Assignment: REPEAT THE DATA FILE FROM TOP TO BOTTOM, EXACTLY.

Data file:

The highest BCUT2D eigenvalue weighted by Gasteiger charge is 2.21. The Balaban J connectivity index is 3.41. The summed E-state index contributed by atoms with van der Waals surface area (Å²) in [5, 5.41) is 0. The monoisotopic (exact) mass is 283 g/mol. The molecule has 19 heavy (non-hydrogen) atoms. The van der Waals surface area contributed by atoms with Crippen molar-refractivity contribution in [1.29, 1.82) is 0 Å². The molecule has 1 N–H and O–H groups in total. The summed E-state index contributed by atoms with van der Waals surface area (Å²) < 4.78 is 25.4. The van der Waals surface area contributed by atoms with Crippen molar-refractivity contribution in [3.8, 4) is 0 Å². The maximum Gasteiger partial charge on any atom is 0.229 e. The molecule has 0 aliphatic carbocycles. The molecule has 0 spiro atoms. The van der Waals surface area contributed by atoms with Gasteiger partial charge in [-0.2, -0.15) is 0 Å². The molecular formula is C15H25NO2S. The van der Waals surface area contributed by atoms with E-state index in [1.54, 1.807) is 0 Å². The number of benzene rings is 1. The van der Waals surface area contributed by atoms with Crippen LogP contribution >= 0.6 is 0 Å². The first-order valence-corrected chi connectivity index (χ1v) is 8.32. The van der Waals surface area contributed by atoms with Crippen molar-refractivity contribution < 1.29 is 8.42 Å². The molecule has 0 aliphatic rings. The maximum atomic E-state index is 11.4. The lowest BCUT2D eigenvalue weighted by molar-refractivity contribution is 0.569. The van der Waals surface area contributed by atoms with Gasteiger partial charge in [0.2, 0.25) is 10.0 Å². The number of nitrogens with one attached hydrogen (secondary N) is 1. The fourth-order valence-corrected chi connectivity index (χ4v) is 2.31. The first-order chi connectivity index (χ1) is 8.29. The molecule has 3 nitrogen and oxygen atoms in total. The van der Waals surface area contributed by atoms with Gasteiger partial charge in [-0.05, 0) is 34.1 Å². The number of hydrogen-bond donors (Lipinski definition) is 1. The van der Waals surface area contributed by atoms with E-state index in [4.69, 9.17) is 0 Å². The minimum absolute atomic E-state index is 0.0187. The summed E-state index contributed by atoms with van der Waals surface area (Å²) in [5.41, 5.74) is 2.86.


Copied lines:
The highest BCUT2D eigenvalue weighted by Gasteiger charge is 2.21. The Balaban J connectivity index is 3.41. The summed E-state index contributed by atoms with van der Waals surface area (Å²) in [5, 5.41) is 0. The monoisotopic (exact) mass is 283 g/mol. The molecule has 19 heavy (non-hydrogen) atoms. The van der Waals surface area contributed by atoms with Crippen molar-refractivity contribution in [1.29, 1.82) is 0 Å². The molecule has 1 N–H and O–H groups in total. The summed E-state index contributed by atoms with van der Waals surface area (Å²) < 4.78 is 25.4. The van der Waals surface area contributed by atoms with Crippen molar-refractivity contribution in [3.8, 4) is 0 Å². The maximum Gasteiger partial charge on any atom is 0.229 e. The molecule has 0 aliphatic carbocycles. The molecule has 0 spiro atoms. The van der Waals surface area contributed by atoms with Gasteiger partial charge in [-0.2, -0.15) is 0 Å². The molecular formula is C15H25NO2S. The van der Waals surface area contributed by atoms with E-state index in [1.54, 1.807) is 0 Å². The number of benzene rings is 1. The van der Waals surface area contributed by atoms with Crippen LogP contribution >= 0.6 is 0 Å². The first-order valence-corrected chi connectivity index (χ1v) is 8.32. The van der Waals surface area contributed by atoms with Crippen molar-refractivity contribution < 1.29 is 8.42 Å². The molecule has 0 aliphatic rings. The maximum atomic E-state index is 11.4. The lowest BCUT2D eigenvalue weighted by molar-refractivity contribution is 0.569. The van der Waals surface area contributed by atoms with Gasteiger partial charge in [0.2, 0.25) is 10.0 Å². The number of nitrogens with one attached hydrogen (secondary N) is 1. The fourth-order valence-corrected chi connectivity index (χ4v) is 2.31. The first-order chi connectivity index (χ1) is 8.29. The molecule has 3 nitrogen and oxygen atoms in total. The van der Waals surface area contributed by atoms with Gasteiger partial charge in [-0.05, 0) is 34.1 Å². The number of hydrogen-bond donors (Lipinski definition) is 1. The van der Waals surface area contributed by atoms with E-state index in [4.69, 9.17) is 0 Å². The minimum absolute atomic E-state index is 0.0187. The summed E-state index contributed by atoms with van der Waals surface area (Å²) in [5.41, 5.74) is 2.86.